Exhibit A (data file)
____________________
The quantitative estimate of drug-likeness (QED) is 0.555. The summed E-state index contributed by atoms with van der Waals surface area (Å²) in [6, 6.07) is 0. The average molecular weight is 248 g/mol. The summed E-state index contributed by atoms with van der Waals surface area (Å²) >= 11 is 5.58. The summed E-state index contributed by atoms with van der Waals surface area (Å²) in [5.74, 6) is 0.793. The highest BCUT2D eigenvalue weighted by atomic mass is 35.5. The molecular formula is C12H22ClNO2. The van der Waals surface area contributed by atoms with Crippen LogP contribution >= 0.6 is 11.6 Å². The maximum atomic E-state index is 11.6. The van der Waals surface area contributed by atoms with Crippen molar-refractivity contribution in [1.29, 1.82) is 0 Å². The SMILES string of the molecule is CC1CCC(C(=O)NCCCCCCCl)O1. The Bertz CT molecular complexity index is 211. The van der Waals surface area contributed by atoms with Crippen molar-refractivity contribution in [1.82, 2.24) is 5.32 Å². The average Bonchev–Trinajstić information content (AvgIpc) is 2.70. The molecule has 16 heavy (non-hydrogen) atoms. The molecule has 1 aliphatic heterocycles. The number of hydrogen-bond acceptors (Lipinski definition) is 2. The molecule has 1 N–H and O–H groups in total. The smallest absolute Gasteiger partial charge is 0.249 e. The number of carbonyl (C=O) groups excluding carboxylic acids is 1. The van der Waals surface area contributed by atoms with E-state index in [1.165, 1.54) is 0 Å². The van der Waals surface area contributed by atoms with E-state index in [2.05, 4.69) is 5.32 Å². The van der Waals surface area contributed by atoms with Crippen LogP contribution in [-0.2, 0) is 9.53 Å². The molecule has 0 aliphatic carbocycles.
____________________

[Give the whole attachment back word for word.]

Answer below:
The quantitative estimate of drug-likeness (QED) is 0.555. The summed E-state index contributed by atoms with van der Waals surface area (Å²) in [6, 6.07) is 0. The average molecular weight is 248 g/mol. The summed E-state index contributed by atoms with van der Waals surface area (Å²) >= 11 is 5.58. The summed E-state index contributed by atoms with van der Waals surface area (Å²) in [5.74, 6) is 0.793. The highest BCUT2D eigenvalue weighted by atomic mass is 35.5. The molecular formula is C12H22ClNO2. The van der Waals surface area contributed by atoms with Crippen LogP contribution >= 0.6 is 11.6 Å². The maximum atomic E-state index is 11.6. The van der Waals surface area contributed by atoms with Crippen molar-refractivity contribution in [1.29, 1.82) is 0 Å². The SMILES string of the molecule is CC1CCC(C(=O)NCCCCCCCl)O1. The Bertz CT molecular complexity index is 211. The van der Waals surface area contributed by atoms with Crippen molar-refractivity contribution in [1.82, 2.24) is 5.32 Å². The average Bonchev–Trinajstić information content (AvgIpc) is 2.70. The molecule has 16 heavy (non-hydrogen) atoms. The molecule has 1 aliphatic heterocycles. The number of hydrogen-bond acceptors (Lipinski definition) is 2. The molecule has 1 N–H and O–H groups in total. The smallest absolute Gasteiger partial charge is 0.249 e. The number of carbonyl (C=O) groups excluding carboxylic acids is 1. The van der Waals surface area contributed by atoms with E-state index in [1.165, 1.54) is 0 Å². The van der Waals surface area contributed by atoms with E-state index in [2.05, 4.69) is 5.32 Å². The van der Waals surface area contributed by atoms with Crippen LogP contribution in [-0.2, 0) is 9.53 Å². The molecule has 0 aliphatic carbocycles.